For this reason I believe that the religious law is still the only definition for Jewishness. Not because I accept it, not because I have no criticism of it, not because I want this to be so forever, but because it has no substitute today. Not one of those who criticize the religious ruling has a better definition of Jewishness.

Those who say that this is a matter of personal, subjective, feeling, admit in their very saying that they have no other definition. Had they proposed another definition which stands the test of social utility I would have considered whether I personally accept it. But at present there is no other definition except the religious one.

I understand that definition thus: according to the religious law he who wishes to become a Jew must convert. There can be a debate on the process of conversion, how prolonged, clumsy and unpleasant it is. This discussion is irrelevant for those who consider Jewishness to be a subjective feeling. Suppose we shorten the conversion into a single act of signing a form, where the applicant for conversion states his will to belong to the Jewish religion. Even then will those who reject religion and its values say that this is an act of coercion, and they will be right.

Thus it is not the process of conversion that matters but the act of coercion. That is so not only for the orthodox. Even the most liberal reform Rabbi demands from the converted an explicit statement stating that he recognizes the values of Jewish religion, thus the coercion amongst the liberals is not lesser.

This coercion, which unfortunately I see no way to avoid, is not to my taste. Not only because of the conscientious coercion but also because I justify it for unjustifiable reasons. The national utility for the sake of which I justify the coercion of conversion stems from my belief that the construction of the Jewish State has not been completed yet. Until this has been completed I see no other way for us other than racialism.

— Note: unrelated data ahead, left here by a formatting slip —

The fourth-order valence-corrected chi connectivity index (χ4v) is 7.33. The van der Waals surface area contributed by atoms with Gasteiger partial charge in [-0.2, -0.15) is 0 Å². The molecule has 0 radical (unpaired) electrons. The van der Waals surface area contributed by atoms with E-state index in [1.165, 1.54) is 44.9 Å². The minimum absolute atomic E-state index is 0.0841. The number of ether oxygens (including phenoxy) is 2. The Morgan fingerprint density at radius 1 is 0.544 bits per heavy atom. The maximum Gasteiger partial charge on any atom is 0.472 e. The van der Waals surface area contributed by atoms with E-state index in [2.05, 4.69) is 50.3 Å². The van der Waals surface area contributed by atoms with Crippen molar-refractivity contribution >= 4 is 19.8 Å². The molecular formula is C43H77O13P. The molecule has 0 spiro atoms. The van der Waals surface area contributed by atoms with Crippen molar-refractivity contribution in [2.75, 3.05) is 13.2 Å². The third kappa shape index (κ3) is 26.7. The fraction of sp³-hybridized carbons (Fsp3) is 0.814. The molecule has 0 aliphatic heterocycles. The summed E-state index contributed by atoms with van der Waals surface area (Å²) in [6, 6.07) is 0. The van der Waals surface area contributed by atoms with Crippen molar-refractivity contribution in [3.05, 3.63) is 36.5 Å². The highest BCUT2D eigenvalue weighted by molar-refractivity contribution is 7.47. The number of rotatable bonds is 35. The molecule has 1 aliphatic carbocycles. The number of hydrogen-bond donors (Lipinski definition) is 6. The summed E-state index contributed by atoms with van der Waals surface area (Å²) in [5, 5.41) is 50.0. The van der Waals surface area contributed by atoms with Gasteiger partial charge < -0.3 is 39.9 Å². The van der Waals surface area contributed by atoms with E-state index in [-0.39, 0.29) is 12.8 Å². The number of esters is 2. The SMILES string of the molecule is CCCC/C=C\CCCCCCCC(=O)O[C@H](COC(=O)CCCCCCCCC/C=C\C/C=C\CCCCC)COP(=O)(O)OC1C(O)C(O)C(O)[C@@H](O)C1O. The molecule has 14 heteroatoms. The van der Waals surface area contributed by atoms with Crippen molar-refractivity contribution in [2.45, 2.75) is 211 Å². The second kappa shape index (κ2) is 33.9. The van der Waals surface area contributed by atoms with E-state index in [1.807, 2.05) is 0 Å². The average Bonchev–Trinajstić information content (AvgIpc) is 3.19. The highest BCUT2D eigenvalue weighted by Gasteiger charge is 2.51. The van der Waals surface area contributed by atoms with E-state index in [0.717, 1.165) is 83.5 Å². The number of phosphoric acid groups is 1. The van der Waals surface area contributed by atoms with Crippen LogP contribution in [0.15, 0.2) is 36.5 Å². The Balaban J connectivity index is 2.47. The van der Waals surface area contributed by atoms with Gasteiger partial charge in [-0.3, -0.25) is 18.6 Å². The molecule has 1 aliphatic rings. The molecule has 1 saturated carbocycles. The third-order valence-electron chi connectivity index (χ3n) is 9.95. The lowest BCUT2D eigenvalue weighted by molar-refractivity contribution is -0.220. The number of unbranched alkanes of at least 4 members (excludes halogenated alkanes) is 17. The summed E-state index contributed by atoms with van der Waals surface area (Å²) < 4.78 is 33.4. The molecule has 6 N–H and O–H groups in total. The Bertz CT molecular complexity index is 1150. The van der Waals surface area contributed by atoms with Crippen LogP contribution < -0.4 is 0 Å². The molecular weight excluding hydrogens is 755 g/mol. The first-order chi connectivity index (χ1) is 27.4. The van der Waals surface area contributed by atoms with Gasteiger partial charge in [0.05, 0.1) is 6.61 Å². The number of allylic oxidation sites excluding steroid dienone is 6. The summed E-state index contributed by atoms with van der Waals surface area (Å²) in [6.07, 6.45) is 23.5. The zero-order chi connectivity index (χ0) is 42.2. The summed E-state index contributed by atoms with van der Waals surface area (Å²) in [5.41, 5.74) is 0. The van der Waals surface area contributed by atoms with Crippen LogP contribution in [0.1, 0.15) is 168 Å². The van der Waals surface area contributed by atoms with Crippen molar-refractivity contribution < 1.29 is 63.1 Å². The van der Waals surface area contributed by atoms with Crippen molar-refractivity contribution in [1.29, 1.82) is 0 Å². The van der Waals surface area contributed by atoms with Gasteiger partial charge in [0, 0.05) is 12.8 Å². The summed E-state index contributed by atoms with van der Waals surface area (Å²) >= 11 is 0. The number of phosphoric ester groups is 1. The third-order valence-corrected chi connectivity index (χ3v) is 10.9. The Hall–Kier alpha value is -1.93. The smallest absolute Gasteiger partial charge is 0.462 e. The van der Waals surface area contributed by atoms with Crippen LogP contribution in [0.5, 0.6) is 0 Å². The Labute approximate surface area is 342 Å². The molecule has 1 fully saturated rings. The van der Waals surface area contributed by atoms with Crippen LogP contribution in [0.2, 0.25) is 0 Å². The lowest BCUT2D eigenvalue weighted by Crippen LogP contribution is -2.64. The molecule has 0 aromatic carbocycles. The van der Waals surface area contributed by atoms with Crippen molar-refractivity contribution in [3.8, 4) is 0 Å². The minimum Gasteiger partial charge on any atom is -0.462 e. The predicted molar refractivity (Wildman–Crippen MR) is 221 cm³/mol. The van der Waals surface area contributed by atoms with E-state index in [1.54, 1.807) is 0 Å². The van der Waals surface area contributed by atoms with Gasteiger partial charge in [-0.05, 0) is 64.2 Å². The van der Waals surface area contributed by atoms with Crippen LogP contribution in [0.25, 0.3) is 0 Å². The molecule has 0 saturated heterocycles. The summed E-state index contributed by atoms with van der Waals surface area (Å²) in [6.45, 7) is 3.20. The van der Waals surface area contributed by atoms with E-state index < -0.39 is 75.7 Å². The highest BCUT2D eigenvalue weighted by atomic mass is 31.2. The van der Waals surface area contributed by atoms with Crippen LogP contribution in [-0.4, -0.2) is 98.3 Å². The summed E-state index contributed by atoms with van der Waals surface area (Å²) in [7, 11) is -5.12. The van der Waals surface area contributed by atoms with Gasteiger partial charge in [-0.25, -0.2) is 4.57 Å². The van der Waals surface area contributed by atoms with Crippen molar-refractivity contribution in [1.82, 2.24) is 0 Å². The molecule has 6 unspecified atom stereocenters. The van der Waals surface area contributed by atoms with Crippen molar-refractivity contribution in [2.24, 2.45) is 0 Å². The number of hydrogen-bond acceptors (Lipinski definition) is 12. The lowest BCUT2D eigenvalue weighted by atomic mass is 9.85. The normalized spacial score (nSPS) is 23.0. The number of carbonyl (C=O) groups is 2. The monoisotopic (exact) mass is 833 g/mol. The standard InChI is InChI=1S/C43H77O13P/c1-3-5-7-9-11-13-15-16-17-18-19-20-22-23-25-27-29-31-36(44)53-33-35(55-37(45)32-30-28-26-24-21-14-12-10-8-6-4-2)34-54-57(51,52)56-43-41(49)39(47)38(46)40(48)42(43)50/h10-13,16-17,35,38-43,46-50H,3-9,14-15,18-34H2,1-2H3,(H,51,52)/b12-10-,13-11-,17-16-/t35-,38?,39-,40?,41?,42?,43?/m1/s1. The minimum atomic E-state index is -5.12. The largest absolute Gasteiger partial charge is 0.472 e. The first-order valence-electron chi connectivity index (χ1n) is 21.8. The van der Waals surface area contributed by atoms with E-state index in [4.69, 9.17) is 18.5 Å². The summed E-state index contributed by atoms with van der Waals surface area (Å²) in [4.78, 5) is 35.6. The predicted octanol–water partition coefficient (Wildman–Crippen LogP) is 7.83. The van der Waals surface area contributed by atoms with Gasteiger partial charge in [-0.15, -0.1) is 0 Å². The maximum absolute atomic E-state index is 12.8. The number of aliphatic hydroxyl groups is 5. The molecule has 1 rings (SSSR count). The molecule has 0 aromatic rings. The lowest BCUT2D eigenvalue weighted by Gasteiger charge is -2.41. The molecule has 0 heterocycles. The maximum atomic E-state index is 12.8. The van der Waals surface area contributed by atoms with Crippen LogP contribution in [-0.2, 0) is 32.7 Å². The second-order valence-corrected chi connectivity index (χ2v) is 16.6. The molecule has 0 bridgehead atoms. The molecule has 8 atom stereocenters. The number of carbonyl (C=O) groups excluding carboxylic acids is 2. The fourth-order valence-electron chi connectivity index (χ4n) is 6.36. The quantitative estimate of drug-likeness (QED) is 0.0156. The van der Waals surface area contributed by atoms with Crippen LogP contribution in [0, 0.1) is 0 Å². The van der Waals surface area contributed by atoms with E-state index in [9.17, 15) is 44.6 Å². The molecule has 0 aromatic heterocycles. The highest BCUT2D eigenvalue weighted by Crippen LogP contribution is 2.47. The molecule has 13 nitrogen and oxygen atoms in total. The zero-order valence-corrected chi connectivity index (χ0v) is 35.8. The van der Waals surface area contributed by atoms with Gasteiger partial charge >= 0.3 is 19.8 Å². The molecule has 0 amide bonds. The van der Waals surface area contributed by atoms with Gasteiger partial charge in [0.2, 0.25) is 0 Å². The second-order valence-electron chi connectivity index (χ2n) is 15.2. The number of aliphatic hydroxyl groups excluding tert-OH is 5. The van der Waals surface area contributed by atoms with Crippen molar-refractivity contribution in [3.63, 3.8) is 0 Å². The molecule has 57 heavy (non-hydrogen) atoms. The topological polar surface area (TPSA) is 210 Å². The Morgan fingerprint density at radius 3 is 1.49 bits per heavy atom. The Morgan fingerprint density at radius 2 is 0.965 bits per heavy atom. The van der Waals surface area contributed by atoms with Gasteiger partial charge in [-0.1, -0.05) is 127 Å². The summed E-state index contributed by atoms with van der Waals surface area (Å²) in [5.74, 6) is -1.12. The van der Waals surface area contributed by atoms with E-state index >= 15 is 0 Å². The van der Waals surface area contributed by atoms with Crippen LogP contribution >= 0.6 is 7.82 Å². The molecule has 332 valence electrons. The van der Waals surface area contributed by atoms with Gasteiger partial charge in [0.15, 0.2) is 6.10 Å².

He who recognizes the national justice of Israel knows that this justice was done by means of racial injustice. The Jews took the lands of another people, later the Jewish National Fund acquired most of these lands from the government and Development Authority and turned it into the property of the Jewish People. Most of the land in Israel is the property of the Jewish Nation. The Law of the Return is a law which gives preferences to Jews over other people. In short, the building of the State of Israel was done on the basis of the religious ruling on Jewishness. If I undermine this foundation I might crack the entire structure.

By what right do I accept that a Jew from Boston will be allowed to settle in Jaffa while refusing to allow a resident of Jaffa, whose family lived there for many generations, to return to it from the refugee camp in the Gaza Strip, or in Judea and Samaria (ie, the West Bank) where he now lives?

By what justice, and according to what right, do I agree that lands in the Bsor area be given to new immigrants from France rather than to the sons of the peasants who cultivated them, or the neighbouring lands, for many generations?

Do I agree to this only because those Jews who settled in Jaffa, in abandoned cities, and those Jews who settled on lands belonging to Arabs felt subjectively that they are Jewish? Or according to what was valid when Zionism started, and the building of Israel commenced and what seemed to me then justified from a National-Jewish aspect?

If I do not accept nowadays that it is the religious law that defines who is the Jew to whom justice was done, then I recognize myself suddenly as someone who was a criminal all his life, who exiled innocent peasants and city dwellers only because a few tens of thousands at first, and later some hundreds of thousands who suddenly felt some inner attachment and identification with Jews, came here to expel (those peasants).

Subjective feeling is too weak and transient a standard to serve as a justified guide for history and contemporary Israeli society.

I reject racialism, I detest it, yet I see no other way to complete the Zionist enterprise whose main aim was to do justice to the Jewish People.

I find it possible to suffer this divided soul because I know that we are not a nation like all others and our State is not a State like all others.


[Next Item: Sch’mah Israel (a poem by Erich Fried]